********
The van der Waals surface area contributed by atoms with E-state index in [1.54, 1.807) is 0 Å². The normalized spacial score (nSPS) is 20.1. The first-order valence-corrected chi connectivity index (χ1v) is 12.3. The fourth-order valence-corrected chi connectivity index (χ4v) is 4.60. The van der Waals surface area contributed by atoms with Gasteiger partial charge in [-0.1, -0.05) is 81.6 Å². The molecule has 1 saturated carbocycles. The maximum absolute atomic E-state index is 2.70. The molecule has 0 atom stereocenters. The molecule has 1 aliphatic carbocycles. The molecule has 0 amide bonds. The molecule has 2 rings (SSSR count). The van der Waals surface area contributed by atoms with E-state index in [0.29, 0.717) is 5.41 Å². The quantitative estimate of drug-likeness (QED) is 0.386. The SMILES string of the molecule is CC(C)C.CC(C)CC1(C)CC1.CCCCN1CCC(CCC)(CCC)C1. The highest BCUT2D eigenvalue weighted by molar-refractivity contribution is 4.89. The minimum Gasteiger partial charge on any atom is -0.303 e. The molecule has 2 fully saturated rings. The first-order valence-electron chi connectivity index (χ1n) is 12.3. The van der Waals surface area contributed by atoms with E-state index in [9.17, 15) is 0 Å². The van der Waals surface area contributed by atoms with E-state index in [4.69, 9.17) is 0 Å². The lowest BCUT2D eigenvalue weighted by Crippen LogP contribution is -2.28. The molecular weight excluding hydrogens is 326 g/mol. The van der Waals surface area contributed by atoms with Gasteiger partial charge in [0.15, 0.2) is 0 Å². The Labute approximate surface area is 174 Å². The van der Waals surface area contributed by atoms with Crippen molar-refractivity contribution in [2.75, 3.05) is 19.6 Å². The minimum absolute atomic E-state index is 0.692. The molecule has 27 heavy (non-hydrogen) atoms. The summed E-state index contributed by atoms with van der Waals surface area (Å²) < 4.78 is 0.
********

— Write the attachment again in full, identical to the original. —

The van der Waals surface area contributed by atoms with E-state index in [1.54, 1.807) is 0 Å². The normalized spacial score (nSPS) is 20.1. The first-order valence-corrected chi connectivity index (χ1v) is 12.3. The fourth-order valence-corrected chi connectivity index (χ4v) is 4.60. The van der Waals surface area contributed by atoms with Gasteiger partial charge in [-0.1, -0.05) is 81.6 Å². The molecule has 1 saturated carbocycles. The maximum absolute atomic E-state index is 2.70. The molecule has 0 atom stereocenters. The molecule has 1 aliphatic carbocycles. The molecule has 0 amide bonds. The molecule has 2 rings (SSSR count). The van der Waals surface area contributed by atoms with E-state index in [0.29, 0.717) is 5.41 Å². The quantitative estimate of drug-likeness (QED) is 0.386. The SMILES string of the molecule is CC(C)C.CC(C)CC1(C)CC1.CCCCN1CCC(CCC)(CCC)C1. The highest BCUT2D eigenvalue weighted by molar-refractivity contribution is 4.89. The minimum Gasteiger partial charge on any atom is -0.303 e. The molecule has 2 fully saturated rings. The first-order valence-electron chi connectivity index (χ1n) is 12.3. The van der Waals surface area contributed by atoms with E-state index in [9.17, 15) is 0 Å². The van der Waals surface area contributed by atoms with E-state index in [4.69, 9.17) is 0 Å². The lowest BCUT2D eigenvalue weighted by Crippen LogP contribution is -2.28. The molecular weight excluding hydrogens is 326 g/mol. The van der Waals surface area contributed by atoms with Gasteiger partial charge in [0.15, 0.2) is 0 Å². The Labute approximate surface area is 174 Å². The van der Waals surface area contributed by atoms with Crippen molar-refractivity contribution in [2.75, 3.05) is 19.6 Å². The minimum absolute atomic E-state index is 0.692. The molecule has 27 heavy (non-hydrogen) atoms. The summed E-state index contributed by atoms with van der Waals surface area (Å²) < 4.78 is 0.